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Havana International Conference Center, Cuba, April 10 to 14, 2023
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The Anthropocene Epoch or the Anthropocene Event?

Stanley C. Finney, International Union of Geological Sciences and Department of Earth Sciences, California State University at Long Beach, California, USA.


The endeavor to formalize an ‘Anthropocene Epoch’ has generated great publicity over the last 15 years that ranges from scientific articles by members of the Anthropocene Working Group and a range of other earth and social scientists to articles for the public in newspapers and magazines worldwide. Unfortuantely, most authors fail to consider or chose to ignore the history and nature of units defined by the International Commission on Stratigraphy (ICS) and ratified by the executive committee of the International Union of Geological Sciences (IUGS), and they focus their attention on the starting date in the 1950s for the epoch. The ICS defines chronostratigraphic units, that is bodies of strata, which depending on their rank and extend are denoted as systems, series, and stages. The time interval in the past during which these strata accumulated are denoted as periods, epochs, and ages.  The intervals of time (e.g., Cambrian Period) are based on the stratigraphic interval for which it is named (e.g., Cambrian System) and the stratigraphic content and limits of that stratigraphic interval, which are compiled by correlations between and from stratigraphic sections worldwide. GSSPs (global stratigraphic sections and points) are chosen to set the limits of the stratigraphic content of a unit and thus define its boundaries.  The focus on the ‘Anthropocene Epoch’ and its starting date ignores what the ICS defines - the chronostratigraphic unit and stratigraphic level that marks its limit. Furthermore, in the case of an ‘Anthropocene Epoch”, a late acceleration in the rate of human impact on the Earth system is emphasized in selection of the lower boundary, which follows a very long history of evolving and intensifying human impact on the Earth system during which accumulated a much greater stratigraphic record of human impact than that which has accumulated since the 1950s. As human life has evolved on Earth, human impact has spread and evolved, and today it effects the entire surface of the Earth including its hydrosphere and atmosphere. This fourth great biotic induced transformation of Earth’s surface viewed as an event – the Anthropocene Event – is a concept like that of the Renaissance. Although a precise date is not specified for its beginning, the term is well established and conveys a singular meaning of the content of that period, where it began, how it evolved, and how it spread. Is putting an official beginning on the Anthropocene any more advantageous than on the Renaissance? Epoch or event, what do you think?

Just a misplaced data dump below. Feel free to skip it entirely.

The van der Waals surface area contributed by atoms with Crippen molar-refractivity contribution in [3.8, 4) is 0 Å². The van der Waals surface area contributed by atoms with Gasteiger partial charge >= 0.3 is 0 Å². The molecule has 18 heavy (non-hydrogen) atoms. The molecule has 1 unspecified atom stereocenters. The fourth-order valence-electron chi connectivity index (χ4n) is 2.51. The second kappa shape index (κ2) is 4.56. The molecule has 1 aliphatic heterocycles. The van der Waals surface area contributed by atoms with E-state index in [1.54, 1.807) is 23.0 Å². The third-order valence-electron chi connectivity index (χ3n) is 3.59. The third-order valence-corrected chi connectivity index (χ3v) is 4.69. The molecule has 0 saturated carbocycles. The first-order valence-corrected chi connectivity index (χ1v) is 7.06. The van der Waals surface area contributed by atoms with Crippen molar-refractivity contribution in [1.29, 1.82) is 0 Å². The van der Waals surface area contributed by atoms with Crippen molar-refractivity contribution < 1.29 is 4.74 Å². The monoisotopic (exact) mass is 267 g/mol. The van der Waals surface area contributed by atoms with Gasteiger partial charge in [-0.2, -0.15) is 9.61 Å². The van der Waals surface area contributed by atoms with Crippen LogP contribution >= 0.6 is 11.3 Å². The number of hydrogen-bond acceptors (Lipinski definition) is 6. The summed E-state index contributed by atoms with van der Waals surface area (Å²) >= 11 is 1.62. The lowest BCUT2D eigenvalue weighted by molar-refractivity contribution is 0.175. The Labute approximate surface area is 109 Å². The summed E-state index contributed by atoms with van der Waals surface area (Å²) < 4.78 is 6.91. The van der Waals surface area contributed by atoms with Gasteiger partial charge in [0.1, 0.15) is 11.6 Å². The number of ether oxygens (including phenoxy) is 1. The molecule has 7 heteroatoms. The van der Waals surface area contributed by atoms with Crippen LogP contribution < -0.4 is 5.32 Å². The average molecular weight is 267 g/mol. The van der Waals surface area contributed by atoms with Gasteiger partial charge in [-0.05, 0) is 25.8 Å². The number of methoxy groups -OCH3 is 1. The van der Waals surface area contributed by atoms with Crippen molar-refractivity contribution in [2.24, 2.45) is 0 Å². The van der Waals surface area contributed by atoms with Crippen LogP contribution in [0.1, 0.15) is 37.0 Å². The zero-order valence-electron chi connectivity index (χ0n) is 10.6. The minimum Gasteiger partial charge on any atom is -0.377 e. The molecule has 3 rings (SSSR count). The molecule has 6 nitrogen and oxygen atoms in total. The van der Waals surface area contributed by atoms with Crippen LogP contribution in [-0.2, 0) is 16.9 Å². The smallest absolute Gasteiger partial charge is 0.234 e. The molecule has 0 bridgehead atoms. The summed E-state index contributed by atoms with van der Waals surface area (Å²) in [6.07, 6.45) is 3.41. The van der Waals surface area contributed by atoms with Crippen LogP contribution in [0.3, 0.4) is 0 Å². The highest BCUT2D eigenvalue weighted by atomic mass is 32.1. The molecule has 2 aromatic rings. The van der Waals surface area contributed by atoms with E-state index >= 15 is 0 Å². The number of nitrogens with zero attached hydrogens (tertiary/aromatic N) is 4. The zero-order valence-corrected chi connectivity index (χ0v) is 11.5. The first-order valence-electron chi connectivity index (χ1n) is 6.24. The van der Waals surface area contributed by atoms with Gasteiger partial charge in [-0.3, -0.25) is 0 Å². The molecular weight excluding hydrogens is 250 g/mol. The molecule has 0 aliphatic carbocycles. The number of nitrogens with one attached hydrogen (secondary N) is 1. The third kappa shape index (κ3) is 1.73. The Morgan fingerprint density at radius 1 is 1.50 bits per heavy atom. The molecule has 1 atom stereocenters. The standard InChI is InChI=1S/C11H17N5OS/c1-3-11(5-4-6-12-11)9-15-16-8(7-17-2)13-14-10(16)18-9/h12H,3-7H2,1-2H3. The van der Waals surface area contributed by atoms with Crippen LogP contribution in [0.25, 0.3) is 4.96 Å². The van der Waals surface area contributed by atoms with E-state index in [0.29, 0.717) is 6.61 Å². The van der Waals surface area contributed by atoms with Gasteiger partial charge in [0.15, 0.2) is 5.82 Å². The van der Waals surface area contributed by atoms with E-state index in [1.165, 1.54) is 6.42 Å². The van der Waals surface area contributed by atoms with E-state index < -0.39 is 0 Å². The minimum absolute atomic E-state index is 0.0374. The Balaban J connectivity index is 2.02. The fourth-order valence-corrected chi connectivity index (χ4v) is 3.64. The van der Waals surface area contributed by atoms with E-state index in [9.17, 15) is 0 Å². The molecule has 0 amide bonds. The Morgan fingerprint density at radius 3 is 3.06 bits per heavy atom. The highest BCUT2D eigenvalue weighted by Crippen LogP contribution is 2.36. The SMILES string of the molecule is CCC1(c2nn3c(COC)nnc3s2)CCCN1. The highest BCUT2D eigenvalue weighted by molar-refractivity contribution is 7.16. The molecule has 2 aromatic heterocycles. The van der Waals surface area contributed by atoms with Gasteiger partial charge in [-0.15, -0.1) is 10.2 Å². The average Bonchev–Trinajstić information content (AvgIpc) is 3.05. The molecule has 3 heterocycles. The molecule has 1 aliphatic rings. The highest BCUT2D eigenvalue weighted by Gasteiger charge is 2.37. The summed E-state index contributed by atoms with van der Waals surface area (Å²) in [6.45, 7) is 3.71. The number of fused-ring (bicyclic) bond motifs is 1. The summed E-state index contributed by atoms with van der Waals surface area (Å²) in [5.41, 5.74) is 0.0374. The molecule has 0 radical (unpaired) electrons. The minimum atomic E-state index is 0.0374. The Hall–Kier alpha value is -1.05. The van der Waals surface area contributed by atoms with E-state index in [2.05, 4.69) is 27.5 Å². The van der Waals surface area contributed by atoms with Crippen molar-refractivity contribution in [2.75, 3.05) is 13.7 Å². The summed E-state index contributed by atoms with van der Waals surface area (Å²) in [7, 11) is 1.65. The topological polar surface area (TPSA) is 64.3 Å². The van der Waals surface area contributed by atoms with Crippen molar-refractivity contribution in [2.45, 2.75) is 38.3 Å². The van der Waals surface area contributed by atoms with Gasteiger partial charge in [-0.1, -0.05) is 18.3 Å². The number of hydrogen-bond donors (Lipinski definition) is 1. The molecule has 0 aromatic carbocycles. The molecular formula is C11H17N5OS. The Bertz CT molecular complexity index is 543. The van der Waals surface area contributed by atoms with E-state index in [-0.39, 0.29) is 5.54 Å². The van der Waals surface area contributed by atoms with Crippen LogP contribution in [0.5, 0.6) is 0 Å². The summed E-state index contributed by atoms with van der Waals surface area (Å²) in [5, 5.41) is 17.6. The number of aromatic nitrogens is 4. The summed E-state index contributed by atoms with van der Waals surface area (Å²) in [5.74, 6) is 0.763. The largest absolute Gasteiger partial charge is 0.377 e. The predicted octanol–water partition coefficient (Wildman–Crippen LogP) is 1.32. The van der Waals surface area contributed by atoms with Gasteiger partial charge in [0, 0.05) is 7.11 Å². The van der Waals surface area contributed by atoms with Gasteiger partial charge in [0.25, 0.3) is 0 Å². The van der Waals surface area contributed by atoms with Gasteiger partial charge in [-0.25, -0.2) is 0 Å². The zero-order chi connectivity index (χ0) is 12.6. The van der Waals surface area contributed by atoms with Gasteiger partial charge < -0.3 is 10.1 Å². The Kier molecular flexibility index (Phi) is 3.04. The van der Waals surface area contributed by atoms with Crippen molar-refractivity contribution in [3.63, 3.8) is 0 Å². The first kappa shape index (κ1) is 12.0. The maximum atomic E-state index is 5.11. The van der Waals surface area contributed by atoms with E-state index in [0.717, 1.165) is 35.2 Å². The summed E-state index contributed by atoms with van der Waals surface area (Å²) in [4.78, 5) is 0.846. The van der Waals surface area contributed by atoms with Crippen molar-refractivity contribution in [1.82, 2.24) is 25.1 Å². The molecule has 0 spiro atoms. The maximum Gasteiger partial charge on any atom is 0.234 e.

Stanley C. Finney  Curriculum Vitae